HomeOpinion & AnalysisRwandan' cleansing act on Zim scribes

Rwandan’ cleansing act on Zim scribes

By Bill Saidi

SO soon after the people of Rwanda remembered Africa’s worst example of ethnic cleansing in 1994 a few weeks ago, it was chilling to hear a junior minister in the government of President Robert

Mugabe speak once again of journalists as “terrorists”.

What do you do with terrorists?

He did not use the word “cleansing”, but it can be taken for granted that to accomplish this mission the Department of Information may have to engage in a clean-up as gruesome as the Hutu massacres of Tutsis and moderate Hutus.

This may not be in the literal sense – lining up the journalists in a football stadium and having them shot at dawn. But shutting down their newspapers and throwing them out of jobs could have the same effect.

So far, the department, through its licensed-to-kill “Rambo” – the Media and Information Commission – has displayed its keenness to do just that.

But it was even more frightening, on World Press Freedom Day, to hear the government media practically wetting itself with glee and optimism at the state of freedom of the press in this country.

To listen to them, but particularly Tafataona Mahoso, you would think the New York-based Committee for the Protection of Journalists had just awarded Zimbabwe a first prize as the Most-Journalist-Friendly country in the world.

Not a word about their rating of Zimbabwe as the third worst country in the world for journalists to work in.

Iraq, under the US-led occupation, topped the list. But there is a bloody war in that country, whatever label the Bush administration may wish to stick on it.

Cuba was second, whatever spin Fidel Castro’s apologists, among them President Mugabe and Zanu PF, would want to put on it.

But Cuba is a communist country, run by one man’s iron fist since 1959. The island state may supply doctors to replace highly-qualified but lowly-paid Zimbabwean doctors who flee their own country to seek more dignity and more pay in other lands, far and near.

Apart from the official Gramma newspaper, Cuba has few other newspapers which could qualify, in the strictest sense of the words, as free and independent. This would be like mentioning any other newspaper in the Democratic People’s Republic of Korea, apart from The Pyongyang Times, the official organ of the Workers’ Party.

The world got to know so little about the recent tragic collision of two trains near the DPRK’s border with the People’s Republic of China for that precise reason – real valuable information is rationed, much like most of the food is rationed in that country and in Cuba.

For Zimbabwe to be included among the Top Three on the Worst-Journalist-Haters’ list is something that ought to make Jonathan Moyo, Mahoso and all those “analysts” they trundle to the TV studios, sick with shame.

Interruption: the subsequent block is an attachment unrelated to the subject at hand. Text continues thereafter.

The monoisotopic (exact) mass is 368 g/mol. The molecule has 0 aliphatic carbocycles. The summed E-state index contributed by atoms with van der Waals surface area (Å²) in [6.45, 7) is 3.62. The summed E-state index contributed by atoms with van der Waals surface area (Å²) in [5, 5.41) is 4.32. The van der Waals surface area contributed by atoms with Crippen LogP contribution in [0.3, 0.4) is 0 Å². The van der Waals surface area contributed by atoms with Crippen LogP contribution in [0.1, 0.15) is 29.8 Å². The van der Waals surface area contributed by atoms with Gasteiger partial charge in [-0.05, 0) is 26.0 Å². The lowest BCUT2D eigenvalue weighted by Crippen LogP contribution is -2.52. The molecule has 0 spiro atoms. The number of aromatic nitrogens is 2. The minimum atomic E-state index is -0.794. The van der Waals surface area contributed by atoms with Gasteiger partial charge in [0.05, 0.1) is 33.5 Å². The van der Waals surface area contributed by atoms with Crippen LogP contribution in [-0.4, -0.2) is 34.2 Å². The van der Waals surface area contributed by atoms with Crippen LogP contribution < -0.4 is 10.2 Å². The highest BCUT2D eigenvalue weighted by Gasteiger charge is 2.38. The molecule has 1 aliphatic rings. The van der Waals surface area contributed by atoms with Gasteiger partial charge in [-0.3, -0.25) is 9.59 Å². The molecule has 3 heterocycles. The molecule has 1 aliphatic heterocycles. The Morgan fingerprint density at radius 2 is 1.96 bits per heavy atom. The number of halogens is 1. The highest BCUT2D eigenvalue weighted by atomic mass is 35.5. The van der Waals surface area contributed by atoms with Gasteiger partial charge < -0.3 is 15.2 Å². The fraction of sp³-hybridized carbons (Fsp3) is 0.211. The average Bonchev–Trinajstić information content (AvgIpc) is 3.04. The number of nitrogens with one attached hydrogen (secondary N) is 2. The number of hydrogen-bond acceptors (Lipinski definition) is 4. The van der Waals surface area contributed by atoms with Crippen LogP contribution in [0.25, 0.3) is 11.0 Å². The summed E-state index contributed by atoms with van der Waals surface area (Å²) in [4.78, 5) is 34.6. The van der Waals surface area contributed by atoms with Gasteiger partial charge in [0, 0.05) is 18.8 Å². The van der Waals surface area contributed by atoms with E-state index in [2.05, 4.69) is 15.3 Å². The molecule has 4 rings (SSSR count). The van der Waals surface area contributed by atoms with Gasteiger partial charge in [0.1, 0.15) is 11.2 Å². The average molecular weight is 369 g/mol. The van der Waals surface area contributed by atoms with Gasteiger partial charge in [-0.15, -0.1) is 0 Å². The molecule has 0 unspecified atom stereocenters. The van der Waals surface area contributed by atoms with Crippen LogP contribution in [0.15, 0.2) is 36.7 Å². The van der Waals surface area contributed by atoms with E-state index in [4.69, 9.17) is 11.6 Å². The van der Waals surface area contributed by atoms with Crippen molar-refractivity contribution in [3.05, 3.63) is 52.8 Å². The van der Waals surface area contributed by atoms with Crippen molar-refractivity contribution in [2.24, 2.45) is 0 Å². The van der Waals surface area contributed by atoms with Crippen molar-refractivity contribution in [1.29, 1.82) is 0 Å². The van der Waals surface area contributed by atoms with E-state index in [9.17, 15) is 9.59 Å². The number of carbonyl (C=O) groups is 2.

But, of course, it would be out of character for them to feel any shame whatsoever. Their mission is to “cleanse” the media fraternity of any alien substances, such as the 100% pure, clean liquid that guarantees freedom and the independence of thought of anyone who takes even a smidgen of it.

Moyo did not exactly amaze many of his critics with his recent statement that Zanu PF (or Zimbabwe as represented by that stone-age party) did not believe that the existence of an independent media was a requisite component of the democratic dispensation.

He has gone too far along the road to perdition to be expected to pronounce any doctrine or ideology other than that which repudiates everything the United Nations Charter and the Declaration of Human Rights of 1948 stand for.

Speaking of which, you had to applaud the fervour with which speakers at the World Press Freedom Day function – nobody in their right senses dared to call it a celebration – sponsored by the Zimbabwe Union of Journalists defended the right of the citizen to consume any and all information.

Even Andrew Chigovera, the former Attorney-General, after detailing the functions of the African Human Rights Commission, could not help but comment that journalists needed to unite to fight for their rights.

But the most sharp-edged comment came from Elisha Mushayakarara, the long-time banker and civil servant. He said he found out about Zimbabwe’s atrocious record as the third worst country for journalists to work in on the Reuter terminal – and not in the local media.

More and more people, previously hooked on the government propaganda that the world media was being unfair in its treatment of the country’s politics, are slowly beginning to realise this must be the biggest fib the government has foisted on the people.

If there is any cleansing to be done, the journalists are the last people to deserve it.

The real targets are so loud and foul-mouthed their identity and location must be public knowledge by now.

* Bill Saidi is editor of the Daily News on Sunday currently closed.

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